Sources: Record, Bloomberg. Data to Q3 2017. *Due to data availability: (a) EM GDP is the aggregate of 17 countries including Brazil, Chile, China, Colombia, Czech Rep., Hungary, Indonesia, Mexico, Peru, Philippines, Romania, Russia, South Africa, South Korea, Taiwan, Thailand and Turkey; (b) EM IP is the aggregate of 10 countries including China, Czech Rep., Hungary, Indonesia, Mexico, Poland, South Africa, South Korea, Taiwan and Turkey; and (c) EM GCF is the aggregate of 7 countries including Brazil, Colombia, Czech Rep., Hungary, Philippines, South Korea and Taiwan.

A few key observations can be made from the above chart. First, it is clear that both G4 and EM economies were in a steady and synchronised expansionary phase in the lead up to the GFC, followed by a sharp contraction in 2009. But, since then, G4 and EM cycles appear to have diverged. While EM activity appears to have seen a pronounced bounce back in 2010-11, G4 economies languished behind, taking five years to recover back to trend. And, then, as the G4 recovery from the crisis has continued to extend, EMs once again began to fall behind their respective trends. It is clear that the G4 and EM economic cycles no longer appear to work in synchronisation. Most important of all though, in the past year EMs appear to have reached a turning point. While G4 economies clearly appear to be well into the cycle, EMs could be at the beginnings of a fresh new cycle, with plenty of scope for activity growth to rise further, as they return to trend.

As noted before, such cycle analysis relies heavily on the long-term trend assumption. If the long-term series trends turn out to be significantly different from our statistically-observed 2000-2017 log trends, the results could be somewhat different. We can try to mitigate this by cross-checking our findings with long-term growth forecasts identified by other recognised institutions. Figure 3 shows that G4 growth is not only above the recent historical trend average, but also above long-term forecasts produced by the IMF, OECD, World Bank and PwC. Meanwhile, we see a more mixed picture for EMs; while current growth is significantly below the recent trend average, other forecasts for long-term growth are relatively close to current levels.

Figure 3: Real GDP growth forecasts

Sources: Record, IMF, OECD, World Bank, PwC, Bloomberg. Data to Q3 2017. *Emerging Markets include Brazil, Chile, China, Colombia, Czech Rep., Hungary, Indonesia, Mexico, Peru, Philippines, Romania, Russia, South Africa, South Korea, Taiwan, Thailand and Turkey.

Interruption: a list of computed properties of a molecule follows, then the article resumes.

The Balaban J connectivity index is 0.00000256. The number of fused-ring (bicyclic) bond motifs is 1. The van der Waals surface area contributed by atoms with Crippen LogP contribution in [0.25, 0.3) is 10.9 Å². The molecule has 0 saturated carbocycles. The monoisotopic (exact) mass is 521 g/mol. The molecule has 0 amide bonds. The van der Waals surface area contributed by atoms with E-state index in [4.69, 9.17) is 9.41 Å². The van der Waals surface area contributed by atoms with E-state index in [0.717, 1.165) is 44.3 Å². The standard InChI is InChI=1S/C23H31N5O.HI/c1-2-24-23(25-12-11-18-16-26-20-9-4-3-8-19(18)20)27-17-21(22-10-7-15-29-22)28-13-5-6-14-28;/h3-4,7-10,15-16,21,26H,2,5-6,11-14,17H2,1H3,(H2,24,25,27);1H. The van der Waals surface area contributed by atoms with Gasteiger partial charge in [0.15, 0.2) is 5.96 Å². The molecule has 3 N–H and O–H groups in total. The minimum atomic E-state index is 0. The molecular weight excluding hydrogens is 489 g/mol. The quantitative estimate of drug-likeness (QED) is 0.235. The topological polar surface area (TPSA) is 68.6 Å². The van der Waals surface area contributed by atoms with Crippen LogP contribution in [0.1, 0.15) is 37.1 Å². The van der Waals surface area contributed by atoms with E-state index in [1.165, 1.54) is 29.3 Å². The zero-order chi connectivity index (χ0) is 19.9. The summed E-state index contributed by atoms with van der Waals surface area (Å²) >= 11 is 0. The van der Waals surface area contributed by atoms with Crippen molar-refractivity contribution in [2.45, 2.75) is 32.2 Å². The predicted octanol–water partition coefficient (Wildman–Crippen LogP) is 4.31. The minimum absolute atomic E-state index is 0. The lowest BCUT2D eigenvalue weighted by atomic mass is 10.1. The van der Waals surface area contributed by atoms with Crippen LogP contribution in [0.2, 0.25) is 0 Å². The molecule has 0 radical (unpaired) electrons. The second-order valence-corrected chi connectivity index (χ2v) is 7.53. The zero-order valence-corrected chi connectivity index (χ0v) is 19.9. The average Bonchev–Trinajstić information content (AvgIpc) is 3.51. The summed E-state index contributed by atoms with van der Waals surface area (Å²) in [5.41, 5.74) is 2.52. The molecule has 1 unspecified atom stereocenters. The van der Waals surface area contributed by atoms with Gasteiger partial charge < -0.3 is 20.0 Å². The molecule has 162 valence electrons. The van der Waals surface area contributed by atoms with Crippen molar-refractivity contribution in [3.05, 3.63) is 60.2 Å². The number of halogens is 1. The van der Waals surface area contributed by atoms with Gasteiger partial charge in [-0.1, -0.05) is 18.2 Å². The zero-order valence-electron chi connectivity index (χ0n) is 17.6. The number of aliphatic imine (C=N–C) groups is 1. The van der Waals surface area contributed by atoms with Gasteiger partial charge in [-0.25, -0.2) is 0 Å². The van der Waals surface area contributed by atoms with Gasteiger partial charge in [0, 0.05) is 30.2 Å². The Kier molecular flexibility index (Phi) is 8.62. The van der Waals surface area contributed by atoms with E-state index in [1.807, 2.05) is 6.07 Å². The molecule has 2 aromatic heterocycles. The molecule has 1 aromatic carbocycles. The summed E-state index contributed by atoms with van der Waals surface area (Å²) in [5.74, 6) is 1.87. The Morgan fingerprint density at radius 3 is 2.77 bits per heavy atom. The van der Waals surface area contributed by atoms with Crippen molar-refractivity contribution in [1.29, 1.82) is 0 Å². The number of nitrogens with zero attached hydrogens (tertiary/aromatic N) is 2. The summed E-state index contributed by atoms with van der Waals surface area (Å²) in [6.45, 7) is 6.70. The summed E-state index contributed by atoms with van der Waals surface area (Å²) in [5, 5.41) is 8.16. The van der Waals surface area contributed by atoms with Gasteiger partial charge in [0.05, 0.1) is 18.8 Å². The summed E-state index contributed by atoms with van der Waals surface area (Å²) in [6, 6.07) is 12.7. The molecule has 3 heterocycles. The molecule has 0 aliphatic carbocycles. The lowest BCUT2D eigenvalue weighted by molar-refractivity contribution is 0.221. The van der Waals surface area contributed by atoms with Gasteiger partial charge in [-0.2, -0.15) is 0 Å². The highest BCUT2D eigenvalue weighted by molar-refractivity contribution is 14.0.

So, while it is never possible to pinpoint the exact stage of the cycle, the analysis suggests a good possibility that EM is in the early stages of a new cycle. And, one way or another, EM is unlikely to be as late stage as G4. Cumulative productivity growth differentials between our EM universe and G4 basket are forecasted to remain strong over the medium term (Figure 4). And an unprecedented divergence in Manufacturing PMIs (Purchasing Manager Index, Figure 5) suggests further potential for EM upside, as recent DM strength eventually feeds through to EMs. Looking ahead, plenty of growth potential remains, both for EM economies and for EM currency investors.

Figure 4: Productivity growth differentials forecasted to remain strong

Sources: Record, Bloomberg, IMF. Data as at October 2017.

Figure 5: DM activity acceleration could feed further through to EM

Sources: Record, Goldman Sachs, Bloomberg. Data to December 2017.



[2] In statistics, a z-score (also known as standard score) measures the number of standard deviations by which one data point deviates from the mean of a series. In this case, our z-scores measure the standard deviations by which our log series deviate from their 2000Q1-2017Q3 trends.

The dilemmas of Pravin Gordhan

  • On 22nd February, Finance minister Gordhan presented his annual budget to the national assembly.
  • Gordhan faced a painful trade-off between managing South Africa’s eye-watering debt situation, supporting stagnant private consumption and political sustainability in the most unequal country in the world
  • We simulate South Africa’s debt/GDP path under different assumptions, and argue that the economy still has a long way to go to achieve fiscal sustainability